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#9
He was insufficiently offended by her drink suggestion, and insufficiently interesting as he stared at his shot glass like it had the capacity to take him out. She had put away a startling amount of whiskey, blackout drunk amount, stomach pumped, but her helpful little virus played cleanup. Again she reached out a leg, digging it into the side of Yogi's stool and swiveling him slowly away from her. "I'm winning," she gloated quietly, taking the bottle and pouring them both another shot. "Do better, Tiger."
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#10
He thought to correct her with a swift 'not a tiger' but he had just put down another shot and was contending with the fact that she was messing with his seat, and so he didn't, instead snorting in cranky brands of frustration. "You call this winning? I was not aware we were racing to being dizzy," he said, but with this said over his shoulder to her he put his hand to the counter and twisted himself back around the long way.

Alright, alright. It was a stupid thing to get into contention about, but he rose to the peer pressure with all the grace of, well, a bear. "Fine, I will see if we cannot alarm the barman together."

Though she was doing that just fine on her own, he was sure. Still, he'd stop pacing himself. The click of glass on the counter a bit more frequent and he huffed several shots in. "Should have just asked for a real glass."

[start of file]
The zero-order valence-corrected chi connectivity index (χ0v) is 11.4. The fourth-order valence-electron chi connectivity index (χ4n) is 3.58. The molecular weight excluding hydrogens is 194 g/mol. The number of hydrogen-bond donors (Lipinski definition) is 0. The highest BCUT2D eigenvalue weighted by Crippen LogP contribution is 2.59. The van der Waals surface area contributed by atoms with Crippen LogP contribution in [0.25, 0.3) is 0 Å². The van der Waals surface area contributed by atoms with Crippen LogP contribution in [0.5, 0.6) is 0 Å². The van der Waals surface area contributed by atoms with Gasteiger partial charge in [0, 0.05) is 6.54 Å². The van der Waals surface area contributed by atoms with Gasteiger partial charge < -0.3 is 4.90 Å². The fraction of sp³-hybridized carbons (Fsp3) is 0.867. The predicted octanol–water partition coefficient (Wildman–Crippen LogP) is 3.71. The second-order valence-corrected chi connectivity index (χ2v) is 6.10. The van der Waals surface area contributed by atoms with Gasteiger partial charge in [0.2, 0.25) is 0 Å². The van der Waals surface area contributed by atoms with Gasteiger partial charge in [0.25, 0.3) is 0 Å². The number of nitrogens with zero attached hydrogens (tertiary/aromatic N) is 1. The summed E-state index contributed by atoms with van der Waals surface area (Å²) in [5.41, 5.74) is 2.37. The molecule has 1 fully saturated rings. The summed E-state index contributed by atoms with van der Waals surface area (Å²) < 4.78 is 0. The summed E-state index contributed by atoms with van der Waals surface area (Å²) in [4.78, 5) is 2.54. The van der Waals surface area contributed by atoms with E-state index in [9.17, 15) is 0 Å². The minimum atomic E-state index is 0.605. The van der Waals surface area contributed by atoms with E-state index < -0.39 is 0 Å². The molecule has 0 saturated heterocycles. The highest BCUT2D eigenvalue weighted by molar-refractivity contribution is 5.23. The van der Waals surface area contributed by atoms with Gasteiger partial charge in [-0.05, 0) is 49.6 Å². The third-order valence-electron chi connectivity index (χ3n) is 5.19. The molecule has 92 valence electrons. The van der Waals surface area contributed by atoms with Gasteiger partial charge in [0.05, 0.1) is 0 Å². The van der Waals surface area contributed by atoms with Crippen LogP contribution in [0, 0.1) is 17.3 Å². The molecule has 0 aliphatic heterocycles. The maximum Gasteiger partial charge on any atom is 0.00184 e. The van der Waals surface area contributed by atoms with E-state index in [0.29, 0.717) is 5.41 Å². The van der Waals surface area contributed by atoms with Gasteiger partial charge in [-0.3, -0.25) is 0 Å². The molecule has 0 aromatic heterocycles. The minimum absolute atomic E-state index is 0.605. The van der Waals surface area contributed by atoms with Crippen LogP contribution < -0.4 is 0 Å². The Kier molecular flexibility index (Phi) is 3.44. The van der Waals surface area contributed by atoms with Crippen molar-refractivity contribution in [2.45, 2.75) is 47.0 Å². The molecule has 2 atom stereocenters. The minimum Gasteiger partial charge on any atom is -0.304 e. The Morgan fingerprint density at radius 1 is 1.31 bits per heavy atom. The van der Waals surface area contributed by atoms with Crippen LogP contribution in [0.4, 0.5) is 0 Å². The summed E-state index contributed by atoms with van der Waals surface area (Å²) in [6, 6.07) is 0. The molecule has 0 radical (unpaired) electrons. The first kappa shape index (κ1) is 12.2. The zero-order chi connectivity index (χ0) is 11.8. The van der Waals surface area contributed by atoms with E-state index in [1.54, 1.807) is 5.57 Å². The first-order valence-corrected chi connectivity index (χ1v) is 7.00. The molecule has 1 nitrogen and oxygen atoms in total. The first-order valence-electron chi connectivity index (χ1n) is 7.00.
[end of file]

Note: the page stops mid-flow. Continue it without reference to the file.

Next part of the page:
Shots were tedious!
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#11
Oh god, what a cranky old baby! She heh, heh'd as he fussed at her and wrestled back to face the bar. She blew an undignified raspberry at him, lacing her fingers together and flipping them palm-outward for a knuckle cracking stretch. "Two more, go go go." Her tone irritable, jokingly authoritative. "Gonna mop you off the floor after this. Did you really come down here to hang out with the Little People?"

She had meant, though it was impossible for him to know, that he really did look like a very rich person pretending to be working class. Vomit on that denim jacket would help, though.
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#12
He didn't even know why he was doing this, but that became less and less important with every terrible swallow of... what was this, some sort of whiskey? Having not cared enough when he'd ordered it, some people might have been more alarmed about ingesting what was essentially an unknown substance, but arguably there was little that could kill him even if this was more suspect than binge drinking hard liquor.

Took a shot, glowered at her out of the corner of his eye, mostly annoyed by her tone, but just the right overtone of... slightly amused by her. Some desire to push her off her stool surfaced, but was stilled in favor of picking up that second shot as she so demanded. Humor her, then he could mess with her, that was a plan!

It sounded more fun at the time, he thought in answer to her question, but it didn't quite make it past his filter. Not because he thought better of it--no, not that at all--but just because the path between brain and action was a little longer all of a sudden. Instead he commented sharply, "Did you already drink all of yours?"

Had he done one or two? He couldn't remember, so he poured himself a third.